On-orbit Multi-Agent Simultaneous Estimation of Shape and Pose of Uncooperative Space Objects


Inspection and manipulation of uncooperative space objects using a team of spatially distributed spacecraft (chasers) is a crucial capability that enables a wide range of space applications, ranging from inspection of debris or repair of defunct satellites, to 3D mapping

and surface reconstruction of small celestial bodies. An initial requirement in all these applications is the need for a reliable relative pose estimation between chasers and target, together with a shape estimation of the latter. The ability to recognize previously observed target features (loop closure detection), under wide range of viewing angles and illumination variations, is crucial to reduce the drift caused by accumulation of errors in the estimations of both target shape and relative pose.
Over the past decades, loop closure detection has become an important component of Earth-based robotic applications, such as vision-based simultaneous localization and mapping approaches (SLAM). In order to tackle some of these issues, in this work I developed a visual intra- and inter-agent loop closure detection architecture to improve mapping and relative ego-motion estimation for a team of inspector spacecraft orbiting an uncooperative space object.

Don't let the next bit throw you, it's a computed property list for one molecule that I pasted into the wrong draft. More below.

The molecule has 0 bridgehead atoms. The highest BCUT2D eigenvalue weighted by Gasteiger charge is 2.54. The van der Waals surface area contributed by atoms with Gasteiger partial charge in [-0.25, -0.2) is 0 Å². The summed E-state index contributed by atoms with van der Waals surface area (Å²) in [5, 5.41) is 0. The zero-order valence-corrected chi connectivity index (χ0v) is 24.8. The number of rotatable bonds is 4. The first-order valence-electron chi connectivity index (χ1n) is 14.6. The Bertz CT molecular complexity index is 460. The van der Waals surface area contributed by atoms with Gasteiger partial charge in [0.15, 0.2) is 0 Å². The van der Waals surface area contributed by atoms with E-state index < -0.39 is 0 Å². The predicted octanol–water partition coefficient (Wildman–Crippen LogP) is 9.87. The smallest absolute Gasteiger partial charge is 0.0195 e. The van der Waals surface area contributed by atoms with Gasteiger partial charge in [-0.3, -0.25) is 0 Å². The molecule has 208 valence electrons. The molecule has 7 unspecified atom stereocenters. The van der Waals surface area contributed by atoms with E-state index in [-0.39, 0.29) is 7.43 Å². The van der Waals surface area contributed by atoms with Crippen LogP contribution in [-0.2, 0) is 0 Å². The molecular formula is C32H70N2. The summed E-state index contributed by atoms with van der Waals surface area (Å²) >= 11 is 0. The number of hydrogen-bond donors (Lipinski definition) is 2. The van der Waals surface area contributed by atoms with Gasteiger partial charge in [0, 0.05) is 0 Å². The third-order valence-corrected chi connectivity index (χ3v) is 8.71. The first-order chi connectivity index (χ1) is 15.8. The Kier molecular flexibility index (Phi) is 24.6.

The proposed method adopted and adapted a Bag-of-words (BoW) approach to build, online and incrementally, a dictionary that incorporates distinctive target information while exploring its shape.

Image Credit: NASA/JPL-Caltech


As a doctoral research fellow in the Aerial Mobility group at NASA Jet Propulsion Laboratory, I developed localization and mapping algorithms for a team of Mars rover and helicopter in a Mars analogue environment. Localization against large maps in GPS-denied and unstructured environments, safe and efficient navigation toward a target and coordination in multi-agent systems

are all key prerequisites in deploying autonomous mobile robots in many real-world environments. Collaborative localization and mapping enables a variety of terrestrial and planetary applications, ranging from autonomous aerial monitoring of vast areas on Earth (e.g., coastal monitoring, wildfire management), to self-driving technology and autonomous ground and aerial robots on Mars.

Vision-Based Localization of Mars Rover on Mars Helicopter Aerial Maps

DARPA Subterranean Challenge


The DARPA Subterranean or “SubT” Challenge is a robotic/software competition that seeks novel approaches to rapidly map, navigate, and search underground environments.

CoSTAR (a coalition of JPL, Caltech, MIT, KAIST) is one of the DARPA-funded teams participating in the systems track that revolves around the development and implementation of physical systems that will be tasked with the traversal, mapping, and search of different types of subterranean environments. 

As a member of the CoSTAR Perception team I work on collaborative localization and mapping for ground and aerial vehicles to explore unknown, GPS-denied and complex subterranean environments.


Earth, Moon and Mars Exploration


Self-driving Car Engineering

Autonomous vehicles promise a safer and more reliable road transportation and less car accidents.  In 2015 I joined the Autonomous Drive team at Nissan Research Center (NRC) in Silicon Valley.

During my two years with NRC, my work was mainly focused on vehicle perception systems. Specifically, I was in charge of working on the lidar system and integrating it with a Model Predictive Controller in order to detect, track and avoid stationary/moving obstacles.